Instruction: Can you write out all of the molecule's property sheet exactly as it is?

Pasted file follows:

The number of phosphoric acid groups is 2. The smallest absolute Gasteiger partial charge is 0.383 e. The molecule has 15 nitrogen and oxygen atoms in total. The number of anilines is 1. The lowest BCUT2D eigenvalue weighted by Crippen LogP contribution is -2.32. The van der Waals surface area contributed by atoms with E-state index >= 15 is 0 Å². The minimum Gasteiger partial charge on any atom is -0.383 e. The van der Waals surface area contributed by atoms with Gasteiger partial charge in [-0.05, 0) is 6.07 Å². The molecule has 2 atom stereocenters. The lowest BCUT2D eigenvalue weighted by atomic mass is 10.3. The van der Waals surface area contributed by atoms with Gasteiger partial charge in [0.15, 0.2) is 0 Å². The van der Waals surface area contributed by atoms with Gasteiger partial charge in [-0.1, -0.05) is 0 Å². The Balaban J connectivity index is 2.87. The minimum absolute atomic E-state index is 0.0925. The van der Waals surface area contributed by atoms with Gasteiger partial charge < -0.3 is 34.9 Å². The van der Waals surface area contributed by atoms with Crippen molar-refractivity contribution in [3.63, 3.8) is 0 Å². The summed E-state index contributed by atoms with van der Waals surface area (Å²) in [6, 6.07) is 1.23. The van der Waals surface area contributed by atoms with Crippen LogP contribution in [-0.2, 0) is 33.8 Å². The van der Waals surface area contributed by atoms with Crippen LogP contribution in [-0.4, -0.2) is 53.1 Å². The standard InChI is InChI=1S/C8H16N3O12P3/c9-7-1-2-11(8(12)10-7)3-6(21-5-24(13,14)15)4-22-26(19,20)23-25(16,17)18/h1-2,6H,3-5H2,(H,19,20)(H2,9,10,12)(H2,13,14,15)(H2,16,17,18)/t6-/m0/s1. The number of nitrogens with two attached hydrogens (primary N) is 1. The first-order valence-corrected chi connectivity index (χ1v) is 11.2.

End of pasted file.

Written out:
The number of phosphoric acid groups is 2. The smallest absolute Gasteiger partial charge is 0.383 e. The molecule has 15 nitrogen and oxygen atoms in total. The number of anilines is 1. The lowest BCUT2D eigenvalue weighted by Crippen LogP contribution is -2.32. The van der Waals surface area contributed by atoms with E-state index >= 15 is 0 Å². The minimum Gasteiger partial charge on any atom is -0.383 e. The van der Waals surface area contributed by atoms with Gasteiger partial charge in [-0.05, 0) is 6.07 Å². The molecule has 2 atom stereocenters. The lowest BCUT2D eigenvalue weighted by atomic mass is 10.3. The van der Waals surface area contributed by atoms with Gasteiger partial charge in [0.15, 0.2) is 0 Å². The van der Waals surface area contributed by atoms with Gasteiger partial charge in [-0.1, -0.05) is 0 Å². The Balaban J connectivity index is 2.87. The minimum absolute atomic E-state index is 0.0925. The van der Waals surface area contributed by atoms with Gasteiger partial charge < -0.3 is 34.9 Å². The van der Waals surface area contributed by atoms with Crippen molar-refractivity contribution in [3.63, 3.8) is 0 Å². The summed E-state index contributed by atoms with van der Waals surface area (Å²) in [6, 6.07) is 1.23. The van der Waals surface area contributed by atoms with Crippen LogP contribution in [-0.2, 0) is 33.8 Å². The van der Waals surface area contributed by atoms with Crippen LogP contribution in [-0.4, -0.2) is 53.1 Å². The standard InChI is InChI=1S/C8H16N3O12P3/c9-7-1-2-11(8(12)10-7)3-6(21-5-24(13,14)15)4-22-26(19,20)23-25(16,17)18/h1-2,6H,3-5H2,(H,19,20)(H2,9,10,12)(H2,13,14,15)(H2,16,17,18)/t6-/m0/s1. The number of nitrogens with two attached hydrogens (primary N) is 1. The first-order valence-corrected chi connectivity index (χ1v) is 11.2.